A few things are happening in Washington. First, Brooks has had to adapt early in the season because of Markieff Morris’ initial absence, then his step-by-step return to playing 30 minutes per game, which is what he did last season.
Brooks would also prefer to use a nine-man rotation. That means someone has to sit almost every night — in this case, it has become Jason Smith — to make the numbers work. However, that doesn’t explain the variances in when the bench group plays together or which starter — if any — is on the floor early in the second quarter.
Porter has developed his game to the point that he is now a quality scoring option with the second unit, a place Oubre is trying to get to. Porter can play either forward position, can score over smaller players in a switch or pick up points with his usual tactics of precision shooting and timely cutting. In the 16 minutes Porter has played with the backups, the group has a net rating of 14.8. He thinks his job with them is multi-faceted.
“We’re able to switch a lot, rebound inside if we need it,” Porter said. “Score, if we need it. Just give somebody that’s from the starting group to stay in there, direct traffic, get Tim to run things where we get a lot more movement. Just kind of try to stay solid as much as possible.”
Scott is shooting 54 percent from the field in November. After a lost year, both personally and professionally, last season, he appears to have settled in. Wall called Scott “our best scorer off the bench” which has become beneficial during Morris’ effort to return. An effective Scott allows Brooks to bring Morris back slowly.
Smith’s recent lack of participation has the dueling duality of being both strange and understandable. When the Wizards were flat against the Mavericks Nov. 7, Smith provided a jolt when he entered the game. Brooks declared afterward that he needed to find ways to play Smith more. He repeated the stance the following day at practice. Smith has played 91 seconds in the three games since.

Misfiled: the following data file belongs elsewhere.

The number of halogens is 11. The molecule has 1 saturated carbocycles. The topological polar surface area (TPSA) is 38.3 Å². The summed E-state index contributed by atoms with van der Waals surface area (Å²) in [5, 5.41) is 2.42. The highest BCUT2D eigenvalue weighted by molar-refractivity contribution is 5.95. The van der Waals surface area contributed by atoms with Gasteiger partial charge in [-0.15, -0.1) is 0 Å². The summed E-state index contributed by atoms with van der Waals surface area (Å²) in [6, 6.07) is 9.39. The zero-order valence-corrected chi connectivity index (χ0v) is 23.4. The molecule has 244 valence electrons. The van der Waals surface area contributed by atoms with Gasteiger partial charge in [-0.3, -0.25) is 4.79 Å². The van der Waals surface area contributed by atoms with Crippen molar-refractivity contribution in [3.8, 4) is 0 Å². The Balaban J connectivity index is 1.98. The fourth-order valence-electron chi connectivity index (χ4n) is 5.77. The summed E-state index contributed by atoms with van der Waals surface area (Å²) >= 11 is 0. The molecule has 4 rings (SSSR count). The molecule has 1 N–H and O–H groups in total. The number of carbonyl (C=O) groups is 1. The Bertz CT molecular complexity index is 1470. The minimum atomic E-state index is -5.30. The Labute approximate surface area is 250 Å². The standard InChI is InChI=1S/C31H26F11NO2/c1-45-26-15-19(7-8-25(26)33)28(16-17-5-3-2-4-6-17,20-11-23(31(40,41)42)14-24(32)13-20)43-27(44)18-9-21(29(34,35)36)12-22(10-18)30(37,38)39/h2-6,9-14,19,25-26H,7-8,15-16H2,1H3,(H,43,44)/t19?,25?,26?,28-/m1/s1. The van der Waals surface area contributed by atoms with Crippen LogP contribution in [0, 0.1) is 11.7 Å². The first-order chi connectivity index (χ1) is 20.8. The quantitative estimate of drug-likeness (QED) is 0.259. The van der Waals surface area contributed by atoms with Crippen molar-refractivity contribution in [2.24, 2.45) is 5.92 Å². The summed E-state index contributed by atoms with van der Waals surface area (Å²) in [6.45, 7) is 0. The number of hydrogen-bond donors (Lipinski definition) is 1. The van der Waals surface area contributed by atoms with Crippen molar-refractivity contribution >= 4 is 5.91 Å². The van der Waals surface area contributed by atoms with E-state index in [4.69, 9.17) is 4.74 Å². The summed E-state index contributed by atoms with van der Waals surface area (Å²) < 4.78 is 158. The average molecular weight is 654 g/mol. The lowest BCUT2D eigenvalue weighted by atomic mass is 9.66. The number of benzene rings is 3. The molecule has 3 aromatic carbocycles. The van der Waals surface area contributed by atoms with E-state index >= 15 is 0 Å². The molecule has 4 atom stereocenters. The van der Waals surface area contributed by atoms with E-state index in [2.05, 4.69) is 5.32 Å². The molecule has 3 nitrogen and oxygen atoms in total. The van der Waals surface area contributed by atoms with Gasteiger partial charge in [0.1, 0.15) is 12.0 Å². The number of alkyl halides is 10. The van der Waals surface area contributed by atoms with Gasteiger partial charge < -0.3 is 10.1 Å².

Brooks knows Smith will not complain. He also has Scott playing well and Morris, who played often with the second unit last season but is yet to do so this one, to mix in. The question is how long will Brooks keep putting Ian Mahinmi in front of Smith. Smith claimed Mahinmi’s second-half minutes against Dallas.
Mahinmi has defensive potential that the other Wizards centers lack, plus a $64 million contract. It’s hard for a coach to remove those things from the rotation, even when that player has a putrid 8.87 player efficiency rating.
One benefit to the all-bench ensemble is a reduction in minutes for Wall. He is under 34 per game, for now, after averaging 36.4 last season. Monday, he played less than 30 minutes in consecutive games when healthy or not being rested for the first time since April 14 and 16, 2014. Even then, Wall was being provided an end-of-season break prior to the playoffs. If Brooks has his way, the break will continue. It just likely means a group of five bench players together on the floor, something that is not happening often elsewhere in the NBA.